Whether sharp, square or somewhere in between a theme I sometimes read on the forums is:"BetUS sucks""Bodog is horrible"
I hear it from people who are pretty sharp on not only betting, but in
their understanding of the industry. I hear it from the squarest of the
square. I hear it from those who sound sharp, but are actually clueless
on how everything works. But I wonder how this guy feels about these
Accept Transaction Reset Edit PlayerTransaction InformationMethod of Payment: [or credit card charge back]Transaction Type: Amount: Action BreakdownTotal Action $113,935.00 ††(includes pending wagers)Risk to Player $113,935.00 ††(all resolved wagers)Risk To House $103,410.00 ††(all resolved wagers)Net To Player ($1,075.00) ††(all resolved wagers)Hold: 0.94352042831439Current Balance $25445.00Notes About This Transaction:Personal InformationPlayer Name: XXX XXXXAddress: XXXXEncinoCA91436USPhone: XXXXXReferred By: XXXXInitials: XXPassword: 5656E-Mail: XXXX@aol.com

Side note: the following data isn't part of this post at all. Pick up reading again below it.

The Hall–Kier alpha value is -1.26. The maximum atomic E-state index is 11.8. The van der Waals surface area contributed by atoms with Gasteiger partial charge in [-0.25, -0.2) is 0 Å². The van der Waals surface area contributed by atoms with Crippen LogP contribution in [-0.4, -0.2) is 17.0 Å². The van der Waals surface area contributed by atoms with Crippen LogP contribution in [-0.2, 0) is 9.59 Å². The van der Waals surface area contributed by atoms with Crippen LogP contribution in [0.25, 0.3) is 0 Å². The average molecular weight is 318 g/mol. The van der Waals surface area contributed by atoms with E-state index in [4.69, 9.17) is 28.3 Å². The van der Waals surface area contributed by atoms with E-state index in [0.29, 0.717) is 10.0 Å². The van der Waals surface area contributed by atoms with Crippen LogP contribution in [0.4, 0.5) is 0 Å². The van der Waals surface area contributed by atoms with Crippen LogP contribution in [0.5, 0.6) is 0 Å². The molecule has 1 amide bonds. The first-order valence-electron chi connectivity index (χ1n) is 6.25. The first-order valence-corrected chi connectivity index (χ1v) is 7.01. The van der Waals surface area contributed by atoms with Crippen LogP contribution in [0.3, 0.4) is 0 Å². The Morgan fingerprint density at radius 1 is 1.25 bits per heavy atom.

that amount of $25,000+ in his current balance? That WAS the amount in
his account when Camelot Sportsbook closed up shop and stiffed everyone
who was owed money. To understand why a place like Camelot went "busto"
and why a place like Bodog and BetUS have been raking in tons of money
over the years you need to go back 10 years or so. Our story begins with
a young fellow named Johnny Detroit and his launching of a site based
off one of his favorite movies "Let It Ride". Originally, I had a site
on a "free" web-hosting service called GEOCITIES and talked sports and
handicapped games (which usually lost). As the site grew in popularity,
I registered the domain LetItRideSports.com in 1999 and bought a copy
of Microsoft Frontpage. In May of 2000, the new site went live (LINK)
and along with some of the popular forum posters of the day we hit the
web. At this time it was only a hobby. I was booking some small time
action and betting at the same time. Most of the knowledge I had came
from an old school book from the 60's/70's who was now in the twilight
of his career. "Bookstore Eddie" died a